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Western Price Survey

Week's End Edition
December 31, 2009
Power Prices Take a New Year's Break

Electricity prices declined ahead of the New Year on lower spot natural gas prices, which fell 20 cents to 35 cents/MMBtu this week at key Western hubs.

By Thursday, spot gas prices at the San Juan Basin had dropped about 37 cents for the week to $5.64/MMBtu. Malin gas, which had traded above $6/MMBtu at the start of the week, was trading at $5.80 Thursday. Southern California border gas followed the same trajectory (see chart).

Trading this week has been abbreviated in honor of the New Year, and markets will be closed on Friday. On Thursday, peak power was bought and sold for Monday delivery.

Power demand steadily dropped this week from 30,000 MW on Monday to around 28,000 MW on Wednesday, according to the California Independent System Operator. Thursday peak usage was projected to fall to 25,600 MW.

Since Monday, California daytime prices declined $2 across the state to $52.47/MWh at North of Path 15 and $50.95 at South of Path 15. But nighttime trades rose about $1 to average $43.36/MWh in the north and $41.31 in the south.

Palo Verde peak prices fell $3 to $47.17 and off-peak values gave back over $4 to $33.57/MWh.

In the Northwest, Mid-Columbia prime prices dropped $4 to an average of $48.07/MWh, while off-prime trades inched down $1 to $43.37. California-Oregon border prices were nearly identical (see chart).

A blast of cold weather across much of the country drew down natural gas supplies by 124 Bcf last week, according to the U.S. Energy Information Administration. At 3.276 Tcf, stockpiles across the country are about 13 percent higher than last year and the five-year average.

Western supplies dipped by 11 Bcf to 453 Bcf and now stand 12.4 percent higher than the same period last year and nearly 17 percent higher than the five-year average.

A cold snap and attendant higher demand have driven natural gas prices on Nymex to their highest levels in nearly a year. On Monday, natural gas for January delivery settled at $5.99/MMBtu, the highest closing since Jan. 5, 2009. However, prices have come down since then as traders booked profits and the January delivery expired on Tuesday. On Thursday, prices for February natural gas closed down 13 cents at $5.57/MMBtu.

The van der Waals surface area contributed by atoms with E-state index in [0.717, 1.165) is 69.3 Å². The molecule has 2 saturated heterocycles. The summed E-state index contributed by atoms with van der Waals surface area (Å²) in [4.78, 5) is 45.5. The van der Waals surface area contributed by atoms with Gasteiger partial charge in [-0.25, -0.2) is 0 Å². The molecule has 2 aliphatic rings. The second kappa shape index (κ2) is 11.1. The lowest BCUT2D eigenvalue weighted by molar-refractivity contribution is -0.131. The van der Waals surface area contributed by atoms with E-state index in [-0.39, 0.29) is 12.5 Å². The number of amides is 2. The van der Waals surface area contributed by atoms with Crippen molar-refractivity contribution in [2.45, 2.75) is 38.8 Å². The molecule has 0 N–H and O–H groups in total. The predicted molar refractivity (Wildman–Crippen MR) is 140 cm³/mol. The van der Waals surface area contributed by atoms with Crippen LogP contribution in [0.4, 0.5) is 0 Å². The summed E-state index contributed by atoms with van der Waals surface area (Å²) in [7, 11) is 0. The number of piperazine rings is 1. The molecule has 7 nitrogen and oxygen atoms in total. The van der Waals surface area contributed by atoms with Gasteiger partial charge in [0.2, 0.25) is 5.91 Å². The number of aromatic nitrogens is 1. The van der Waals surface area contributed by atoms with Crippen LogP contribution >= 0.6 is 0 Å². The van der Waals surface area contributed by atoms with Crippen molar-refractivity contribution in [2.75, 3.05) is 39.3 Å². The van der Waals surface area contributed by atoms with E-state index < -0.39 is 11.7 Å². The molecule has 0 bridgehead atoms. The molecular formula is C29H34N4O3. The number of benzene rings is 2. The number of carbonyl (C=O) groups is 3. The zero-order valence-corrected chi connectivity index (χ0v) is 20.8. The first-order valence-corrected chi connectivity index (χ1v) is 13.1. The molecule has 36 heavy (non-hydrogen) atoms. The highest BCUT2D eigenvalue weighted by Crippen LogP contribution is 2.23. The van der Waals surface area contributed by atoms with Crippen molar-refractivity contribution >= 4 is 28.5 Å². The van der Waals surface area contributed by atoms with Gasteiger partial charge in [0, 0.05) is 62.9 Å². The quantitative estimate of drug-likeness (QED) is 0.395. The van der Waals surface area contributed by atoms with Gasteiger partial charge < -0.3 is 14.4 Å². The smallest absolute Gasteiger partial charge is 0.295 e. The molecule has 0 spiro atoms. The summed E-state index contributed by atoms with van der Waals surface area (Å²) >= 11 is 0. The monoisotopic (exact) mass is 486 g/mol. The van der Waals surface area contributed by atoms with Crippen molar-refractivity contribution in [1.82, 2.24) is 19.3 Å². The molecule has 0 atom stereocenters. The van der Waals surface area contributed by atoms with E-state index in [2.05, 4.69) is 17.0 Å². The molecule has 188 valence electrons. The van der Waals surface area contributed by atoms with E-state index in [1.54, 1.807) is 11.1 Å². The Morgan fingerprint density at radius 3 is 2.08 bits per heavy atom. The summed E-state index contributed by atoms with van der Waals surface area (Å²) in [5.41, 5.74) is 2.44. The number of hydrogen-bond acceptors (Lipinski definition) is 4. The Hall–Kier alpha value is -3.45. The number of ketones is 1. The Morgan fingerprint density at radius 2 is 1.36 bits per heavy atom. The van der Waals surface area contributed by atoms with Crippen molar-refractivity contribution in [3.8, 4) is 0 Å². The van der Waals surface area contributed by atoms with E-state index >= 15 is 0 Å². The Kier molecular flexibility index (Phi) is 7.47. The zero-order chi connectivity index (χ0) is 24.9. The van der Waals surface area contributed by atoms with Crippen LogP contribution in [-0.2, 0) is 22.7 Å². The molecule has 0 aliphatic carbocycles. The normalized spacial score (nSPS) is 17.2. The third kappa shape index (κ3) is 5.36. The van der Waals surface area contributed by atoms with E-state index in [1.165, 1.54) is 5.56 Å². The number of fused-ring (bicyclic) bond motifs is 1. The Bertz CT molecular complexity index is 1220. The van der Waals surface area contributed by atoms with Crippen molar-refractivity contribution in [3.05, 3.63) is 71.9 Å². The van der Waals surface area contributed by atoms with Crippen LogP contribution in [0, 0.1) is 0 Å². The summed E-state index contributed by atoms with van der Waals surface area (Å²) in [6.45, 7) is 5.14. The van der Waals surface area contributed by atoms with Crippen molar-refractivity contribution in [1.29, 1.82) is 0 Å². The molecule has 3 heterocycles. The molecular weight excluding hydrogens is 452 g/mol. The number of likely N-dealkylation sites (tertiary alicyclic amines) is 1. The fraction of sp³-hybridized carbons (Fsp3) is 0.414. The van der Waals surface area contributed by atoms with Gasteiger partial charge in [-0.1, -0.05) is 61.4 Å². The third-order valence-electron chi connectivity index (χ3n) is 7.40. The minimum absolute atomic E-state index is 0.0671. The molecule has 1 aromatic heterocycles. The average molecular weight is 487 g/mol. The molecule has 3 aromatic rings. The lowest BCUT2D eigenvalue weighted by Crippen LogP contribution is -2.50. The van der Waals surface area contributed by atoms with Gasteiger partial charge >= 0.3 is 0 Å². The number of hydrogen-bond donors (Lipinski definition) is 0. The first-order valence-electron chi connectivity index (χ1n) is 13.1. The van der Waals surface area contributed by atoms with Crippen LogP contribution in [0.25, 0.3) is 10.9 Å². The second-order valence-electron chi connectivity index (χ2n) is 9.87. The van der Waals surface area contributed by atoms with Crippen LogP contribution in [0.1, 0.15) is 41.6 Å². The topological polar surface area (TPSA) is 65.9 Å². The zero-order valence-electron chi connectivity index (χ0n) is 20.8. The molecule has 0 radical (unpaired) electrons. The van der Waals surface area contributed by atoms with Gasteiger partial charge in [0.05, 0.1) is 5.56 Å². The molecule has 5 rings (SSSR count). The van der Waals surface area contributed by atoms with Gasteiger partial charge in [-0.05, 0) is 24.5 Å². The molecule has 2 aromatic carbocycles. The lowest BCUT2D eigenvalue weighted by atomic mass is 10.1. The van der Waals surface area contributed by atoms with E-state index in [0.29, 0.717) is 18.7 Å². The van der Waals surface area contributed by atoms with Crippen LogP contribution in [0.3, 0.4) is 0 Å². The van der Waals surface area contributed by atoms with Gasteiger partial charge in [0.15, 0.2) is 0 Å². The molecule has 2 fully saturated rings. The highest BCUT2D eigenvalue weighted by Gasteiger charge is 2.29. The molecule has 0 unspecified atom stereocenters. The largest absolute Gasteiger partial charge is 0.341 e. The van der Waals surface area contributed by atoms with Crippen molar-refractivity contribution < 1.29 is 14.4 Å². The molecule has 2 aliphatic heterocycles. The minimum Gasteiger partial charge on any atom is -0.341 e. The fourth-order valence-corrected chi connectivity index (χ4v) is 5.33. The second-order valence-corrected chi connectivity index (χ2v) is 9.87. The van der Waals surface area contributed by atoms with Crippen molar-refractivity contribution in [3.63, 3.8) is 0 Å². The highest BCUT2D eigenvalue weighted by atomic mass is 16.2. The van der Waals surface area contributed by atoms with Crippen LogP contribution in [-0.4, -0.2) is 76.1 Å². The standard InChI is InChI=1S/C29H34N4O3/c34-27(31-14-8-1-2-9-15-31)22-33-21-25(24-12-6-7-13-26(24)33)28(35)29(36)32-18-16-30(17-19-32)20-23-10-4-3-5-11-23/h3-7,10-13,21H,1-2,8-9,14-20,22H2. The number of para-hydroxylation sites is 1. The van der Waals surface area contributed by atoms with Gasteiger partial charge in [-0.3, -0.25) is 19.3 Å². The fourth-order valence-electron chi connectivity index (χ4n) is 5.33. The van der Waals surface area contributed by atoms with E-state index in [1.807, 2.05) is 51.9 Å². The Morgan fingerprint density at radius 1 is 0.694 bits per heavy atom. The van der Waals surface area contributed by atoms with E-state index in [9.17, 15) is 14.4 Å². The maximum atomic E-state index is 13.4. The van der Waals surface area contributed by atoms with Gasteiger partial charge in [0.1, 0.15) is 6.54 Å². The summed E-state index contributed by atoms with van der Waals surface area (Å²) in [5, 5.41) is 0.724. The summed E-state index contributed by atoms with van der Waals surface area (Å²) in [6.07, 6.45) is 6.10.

After the holidays, natural gas prices will likely recover as the winter heating season ramps up and power demand remains high. In the coming year, prices are expected to rise as the economy recovers and demand at factories and other businesses picks up. The recovery is expected to begin mid-year, and natural gas contracts reflect that expectation. Contracts for June delivery on Nymex closed at $5.61/MMBtu on Thursday and ran as high as $6.55 for December 2010 delivery.

But continued high production levels could have a negative effect on prices. Next year, natural gas production is expected to increase by nearly 4 percent while consumption is projected to drop by about 2 percent, the EIA said. Although energy drillers have dialed back the number of rigs in operation across the country, there is still a large supply glut thanks to a tremendous boom in production over the last few years. By the end of this winter, the country will likely see the biggest storage levels for the winter heating season since 1991.

Higher crude-oil prices have also pressured natural gas prices. Falling crude supplies, higher demand and an unexpected dip in claims for unemployment benefits last week helped boost crude-oil futures to $70.36 Thursday, a seven-week high. Also on Thursday, the U.S. Labor Department reported new claims for unemployment benefits had declined to their lowest point in 17 months. Supplies of crude are also at their lowest point since March, according to the EIA, and fell last week by 1.5 million barrels.

All the West Coast nuclear facilities have returned to full power with the sole exception of the San Onofre Nuclear Generating Station. The plant's 1,070 MW second unit remains closed for the replacement of its two steam generators [Kristina Shevory].

Western Electricity Prices
Week's End: December 28 - 31, 2009
Hub Peak (heavy) Off-peak (light)
Alberta Pool (C$) 16.74-76.91 13-52.13
Mid-Columbia 44-55.25 40.50-47.50
COB 45-58 40-49
NP 15* 46.75-55 41-43.55
SP 15* 45.25-53.50 39.50-41.55
Palo Verde 39.50-53 33-39

* Prices represent both day-ahead locational marginal prices (financial swaps, or EZ Gen DA LMPs) and quasi-swap prices (EZ Gen) as reported by ICE.

Archives of the Western Price Survey for the past year are also available online.


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